Trump's Staff Hates Him. Here's Proof.

D.R. McElroy

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Early in his presidency, Trump's staff and various Cabinet appointees began to realize that their boss was not the man he'd presented himself to be during his campaign run. The dominoes began falling fast and furious, from White House Press Secretaries to high-ranking staffers; none were safe from the flaming haywagon that was the Trump administration.

And the dissenters weren't subtle in their disdain: Former US Secretary of State Rex Tillerson was famously quoted as referring to Trump as "a moron" shortly before the president fired him. Former US Secretary of the Interior Ryan Zinke, a one-time staunch supporter, tweeted a photo of himself wearing socks with Trump's face on them--not something one would do to show respect. Zinke resigned his post in 2019.

Photo Ryan Zinke via Twitter

Michael Cohen, Trump's personal lawyer before and following his election, has written a tell-all book in which, among other accusations, he writes that the Trump campaign was far too incompetent to have schemed with Russia to rig the 2016 election.

"What appeared to be collusion was really a confluence of shared interests in harming Hillary Clinton in any way possible, up to and including interfering in the American election -- a subject that caused Trump precisely zero unease." Disloyal: A Memoir: The True Story of the Former Personal Attorney to President Donald J. Trump, by Michael Cohen

Cohen also stated in the book that Trump's mission in making connections with Russian President Vladimir Putin was so that Trump could cash in on a real estate deal in Moscow.

"By ingratiating himself with Putin, and hinting at changes in American sanctions policy against the country under a Trump Presidency, the Boss was trying to nudge the Moscow Trump Tower project along."

Cohen's own culpability in underhanded and at times criminal acts is on record. The book does demonstrate, however, that no love is lost between these former besties.

But, we needn't look only at high-ranking officials to find examples of the contempt Trump's staff has for him. The photo at the beginning of this article shows Trump seated at the tiny desk referred to as a "presser", which is designed to be used for group photos when a president is signing executive orders or other official documents. The desk is undersized so that people can crowd around it and fit in a group shot, like this:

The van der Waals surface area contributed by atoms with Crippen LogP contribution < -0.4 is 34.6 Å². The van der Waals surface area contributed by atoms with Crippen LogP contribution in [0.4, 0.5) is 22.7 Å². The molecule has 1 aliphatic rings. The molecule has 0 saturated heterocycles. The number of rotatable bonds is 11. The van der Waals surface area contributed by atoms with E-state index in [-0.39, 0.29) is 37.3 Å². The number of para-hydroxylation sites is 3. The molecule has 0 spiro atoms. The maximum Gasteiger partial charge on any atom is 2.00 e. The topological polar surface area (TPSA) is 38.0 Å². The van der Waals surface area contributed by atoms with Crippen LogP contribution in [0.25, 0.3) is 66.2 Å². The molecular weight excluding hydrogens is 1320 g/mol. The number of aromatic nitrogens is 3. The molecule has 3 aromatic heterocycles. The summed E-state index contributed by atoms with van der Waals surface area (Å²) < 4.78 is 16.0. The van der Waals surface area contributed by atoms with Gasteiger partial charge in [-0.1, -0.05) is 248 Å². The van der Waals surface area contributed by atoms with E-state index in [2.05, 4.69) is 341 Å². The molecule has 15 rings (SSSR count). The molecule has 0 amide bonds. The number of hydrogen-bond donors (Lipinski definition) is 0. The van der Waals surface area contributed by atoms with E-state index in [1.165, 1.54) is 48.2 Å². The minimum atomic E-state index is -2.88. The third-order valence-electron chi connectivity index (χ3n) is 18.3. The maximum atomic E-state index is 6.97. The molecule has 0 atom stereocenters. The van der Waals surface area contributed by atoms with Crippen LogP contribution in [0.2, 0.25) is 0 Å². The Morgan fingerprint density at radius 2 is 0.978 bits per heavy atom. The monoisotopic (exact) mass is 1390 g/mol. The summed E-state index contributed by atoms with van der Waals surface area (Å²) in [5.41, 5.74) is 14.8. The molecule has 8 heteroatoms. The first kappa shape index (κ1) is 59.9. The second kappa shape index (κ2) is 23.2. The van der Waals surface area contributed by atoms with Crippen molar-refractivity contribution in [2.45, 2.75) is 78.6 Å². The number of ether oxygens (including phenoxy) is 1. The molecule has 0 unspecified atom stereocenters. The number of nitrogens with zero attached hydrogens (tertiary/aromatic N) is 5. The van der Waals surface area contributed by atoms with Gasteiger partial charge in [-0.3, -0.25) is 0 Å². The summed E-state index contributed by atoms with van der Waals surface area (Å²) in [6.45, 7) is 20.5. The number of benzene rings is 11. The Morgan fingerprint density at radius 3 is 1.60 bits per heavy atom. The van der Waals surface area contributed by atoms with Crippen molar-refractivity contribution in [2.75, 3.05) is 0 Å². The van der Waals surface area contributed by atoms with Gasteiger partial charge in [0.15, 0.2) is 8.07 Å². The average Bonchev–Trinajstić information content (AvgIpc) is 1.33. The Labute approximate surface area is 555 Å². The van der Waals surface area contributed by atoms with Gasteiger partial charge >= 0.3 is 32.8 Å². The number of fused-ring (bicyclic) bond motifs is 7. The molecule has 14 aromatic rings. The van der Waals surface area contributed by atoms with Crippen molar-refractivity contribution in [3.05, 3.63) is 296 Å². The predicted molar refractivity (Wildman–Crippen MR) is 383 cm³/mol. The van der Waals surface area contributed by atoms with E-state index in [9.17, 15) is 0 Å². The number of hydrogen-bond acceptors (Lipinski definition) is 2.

Photo from

Sitting at this desk by himself makes Trump look like a buffoon. His staff, including those whose job it is to make sure that the president maintains proper decorum in the media, should never have allowed him to appear like this--that is unless they were actually hoping he'd look ridiculous. If so, good work!

If you're still not convinced, here's a photo of the president taken just a couple of days ago in London, getting out of the presidential limousine with toilet paper stuck to his shoe. You'd think that someone in the car or in his security detail would have noticed and said something to him to save him from embarrassment. You'd be wrong.

Photo by Reuters

And in case you think this is just one of those things that happens sometimes, be aware that this is not the first time Trump has dragged toilet paper around in public. He was roundly humiliated back in 2018 when he was photographed boarding Air Force One with a wad stuck to his shoe. I'm sure he chewed someone out about it back then, but they let it happen again. And probably had a good laugh about it.

While the few remaining Trump staffers desert his sinking ship, they're taking whatever potshots they have left at him. What will happen in the next couple of weeks leading up to president-elect Joe Biden's inauguration remains to be seen. Without a doubt, it's sure to be entertaining.

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D.R. McElroy is a published author, writer, and copy editor with 15 years professional experience. She holds a Bachelor of Science in Horticulture and a Masters in Environmental Resources. A conservationist, naturalist, and environmental advocate, she spends her time writing nonfiction articles on a variety of topics, as well as writing books on contract for publishers. D.R. wants to build a community of people who love nature and wildlife as much as she does, and who want to help protect our resources for public use.


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